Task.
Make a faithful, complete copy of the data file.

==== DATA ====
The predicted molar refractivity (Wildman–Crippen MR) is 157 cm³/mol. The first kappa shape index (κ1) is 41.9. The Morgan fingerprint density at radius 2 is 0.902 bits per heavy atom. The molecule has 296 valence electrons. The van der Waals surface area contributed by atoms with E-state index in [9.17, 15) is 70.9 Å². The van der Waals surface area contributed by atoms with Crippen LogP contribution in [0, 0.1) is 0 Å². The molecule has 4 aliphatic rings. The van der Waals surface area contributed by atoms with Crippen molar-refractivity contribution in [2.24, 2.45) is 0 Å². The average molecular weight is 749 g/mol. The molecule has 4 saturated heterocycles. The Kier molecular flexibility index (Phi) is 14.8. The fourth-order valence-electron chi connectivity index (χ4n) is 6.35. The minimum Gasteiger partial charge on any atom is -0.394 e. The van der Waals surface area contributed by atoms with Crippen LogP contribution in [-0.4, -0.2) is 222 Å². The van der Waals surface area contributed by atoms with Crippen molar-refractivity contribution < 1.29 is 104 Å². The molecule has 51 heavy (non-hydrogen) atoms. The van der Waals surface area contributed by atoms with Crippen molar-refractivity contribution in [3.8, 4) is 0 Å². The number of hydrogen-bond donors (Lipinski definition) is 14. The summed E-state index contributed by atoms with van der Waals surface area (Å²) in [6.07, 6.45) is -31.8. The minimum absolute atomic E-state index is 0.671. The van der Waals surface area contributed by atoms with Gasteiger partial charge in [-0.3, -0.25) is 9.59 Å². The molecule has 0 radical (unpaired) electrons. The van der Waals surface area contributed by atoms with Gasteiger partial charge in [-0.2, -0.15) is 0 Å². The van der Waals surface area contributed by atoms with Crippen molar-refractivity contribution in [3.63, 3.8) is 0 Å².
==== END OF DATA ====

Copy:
The predicted molar refractivity (Wildman–Crippen MR) is 157 cm³/mol. The first kappa shape index (κ1) is 41.9. The Morgan fingerprint density at radius 2 is 0.902 bits per heavy atom. The molecule has 296 valence electrons. The van der Waals surface area contributed by atoms with E-state index in [9.17, 15) is 70.9 Å². The van der Waals surface area contributed by atoms with Crippen LogP contribution in [0, 0.1) is 0 Å². The molecule has 4 aliphatic rings. The van der Waals surface area contributed by atoms with Crippen molar-refractivity contribution in [2.24, 2.45) is 0 Å². The average molecular weight is 749 g/mol. The molecule has 4 saturated heterocycles. The Kier molecular flexibility index (Phi) is 14.8. The fourth-order valence-electron chi connectivity index (χ4n) is 6.35. The minimum Gasteiger partial charge on any atom is -0.394 e. The van der Waals surface area contributed by atoms with Crippen LogP contribution in [-0.4, -0.2) is 222 Å². The van der Waals surface area contributed by atoms with Crippen molar-refractivity contribution < 1.29 is 104 Å². The molecule has 51 heavy (non-hydrogen) atoms. The van der Waals surface area contributed by atoms with Crippen molar-refractivity contribution in [3.8, 4) is 0 Å². The number of hydrogen-bond donors (Lipinski definition) is 14. The summed E-state index contributed by atoms with van der Waals surface area (Å²) in [6.07, 6.45) is -31.8. The minimum absolute atomic E-state index is 0.671. The van der Waals surface area contributed by atoms with Gasteiger partial charge in [-0.3, -0.25) is 9.59 Å². The molecule has 0 radical (unpaired) electrons. The van der Waals surface area contributed by atoms with Gasteiger partial charge in [-0.2, -0.15) is 0 Å². The van der Waals surface area contributed by atoms with Crippen molar-refractivity contribution in [3.63, 3.8) is 0 Å².